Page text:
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Why I Won’t Apologize For Loving Chicago


Maybe you’ve seen the headlines. “Chicago Hits 500 Homicides for 2016 After Deadly Labor Day Weekend,” reported USA Today. The Chicago Tribune followed up shortly after: “Chicago Passes Another Grim Milestone: More Than 3000 Shot This Year.” Then the bombshell: “Chicago Has Had More Murders Than New York and L.A. Combined This Year.” That was only by October.

It’s all true. My city — the city I love — is crime-infested. From the outside it looks like the Wild West, and from the inside it’s not always better. The South and West Sides, where most of the crime hotspots are, can be a living Hell. What kind of city is so out of control that a nine-year-old can be targeted for a revenge killing? What kind of city lets its poorest residents rot in food deserts, job deserts, and dire poverty? Chicago, of course.

I know what non-Chicagoans think: what a hellhole. The mental imagery the press has painted leads one to think of Chicago as a giant, dilapidated, falling-apart city on the verge of imploding. Guns must be everywhere, and if you aren’t careful you’ll wind up dead. But let me make it clear: that’s the furthest thing from the truth. Chicago’s crime doesn’t define the city, and the city isn’t in the shape outsiders assume it is.

You’ve Not Heard the Whole Story about Chicago

Let me tell you about Chicago. We have the most beautiful cityscape in the country. Lake Michigan is to the east, suburbia is to the west, and everything in between is urban, with one of the most recognizable and beautiful skylines in the country. The Sears (now Willis) Tower, John Hancock, CNA Building, Aon Center, and others make Chicago instantly recognizable to anyone even marginally acquainted with the city.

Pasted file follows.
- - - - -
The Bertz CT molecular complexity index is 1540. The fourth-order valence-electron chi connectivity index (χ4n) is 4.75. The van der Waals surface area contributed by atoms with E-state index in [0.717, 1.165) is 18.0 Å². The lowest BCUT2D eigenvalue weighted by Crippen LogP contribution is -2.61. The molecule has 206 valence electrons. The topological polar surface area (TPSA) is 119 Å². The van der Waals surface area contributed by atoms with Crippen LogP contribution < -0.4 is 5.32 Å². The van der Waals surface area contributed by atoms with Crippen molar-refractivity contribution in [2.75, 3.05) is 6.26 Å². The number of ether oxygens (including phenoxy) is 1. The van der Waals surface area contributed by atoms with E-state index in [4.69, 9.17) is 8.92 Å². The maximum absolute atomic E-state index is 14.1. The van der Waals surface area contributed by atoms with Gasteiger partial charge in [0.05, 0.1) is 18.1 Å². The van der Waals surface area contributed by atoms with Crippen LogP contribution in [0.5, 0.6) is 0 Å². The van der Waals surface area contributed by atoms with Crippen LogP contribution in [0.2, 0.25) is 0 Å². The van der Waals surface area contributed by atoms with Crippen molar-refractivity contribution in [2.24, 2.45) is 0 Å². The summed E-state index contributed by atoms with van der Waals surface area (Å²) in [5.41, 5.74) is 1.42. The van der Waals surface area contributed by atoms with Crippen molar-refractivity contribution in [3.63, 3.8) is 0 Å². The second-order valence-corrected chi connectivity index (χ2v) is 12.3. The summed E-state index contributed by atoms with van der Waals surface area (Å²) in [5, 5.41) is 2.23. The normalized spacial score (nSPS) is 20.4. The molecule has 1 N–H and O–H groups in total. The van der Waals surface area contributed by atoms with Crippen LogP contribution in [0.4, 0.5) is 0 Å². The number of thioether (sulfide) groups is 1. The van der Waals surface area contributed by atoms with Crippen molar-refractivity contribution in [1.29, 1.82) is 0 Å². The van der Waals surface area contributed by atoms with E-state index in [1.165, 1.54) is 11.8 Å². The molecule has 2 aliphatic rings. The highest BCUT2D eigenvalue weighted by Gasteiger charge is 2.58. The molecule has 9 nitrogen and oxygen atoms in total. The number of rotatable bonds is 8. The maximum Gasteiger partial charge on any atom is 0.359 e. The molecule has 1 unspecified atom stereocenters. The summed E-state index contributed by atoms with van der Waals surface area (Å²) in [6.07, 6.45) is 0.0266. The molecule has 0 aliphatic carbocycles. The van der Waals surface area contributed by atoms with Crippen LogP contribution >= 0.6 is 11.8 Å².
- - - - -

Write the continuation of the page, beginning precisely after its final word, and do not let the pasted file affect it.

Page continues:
Our cultural institutions are unique in America because of their permanence and impact on the culture writ large. Chicago, for instance, is the only city outside New York to have a permanent “Hamilton” production (and before that we had “Wicked” and “Book of Mormon,” among others). Our comedy scene is what made “Saturday Night Live” funny. Our opera and symphony orchestra are among the best in the world.

Our newspapers, especially the Tribune, have played integral parts in American history. Our architecture is a “living museum” because of the variety of styles and schools that call Chicago home. Our universities, especially the University of Chicago, are on par with East Coast Ivy League schools, and in some cases exceed them.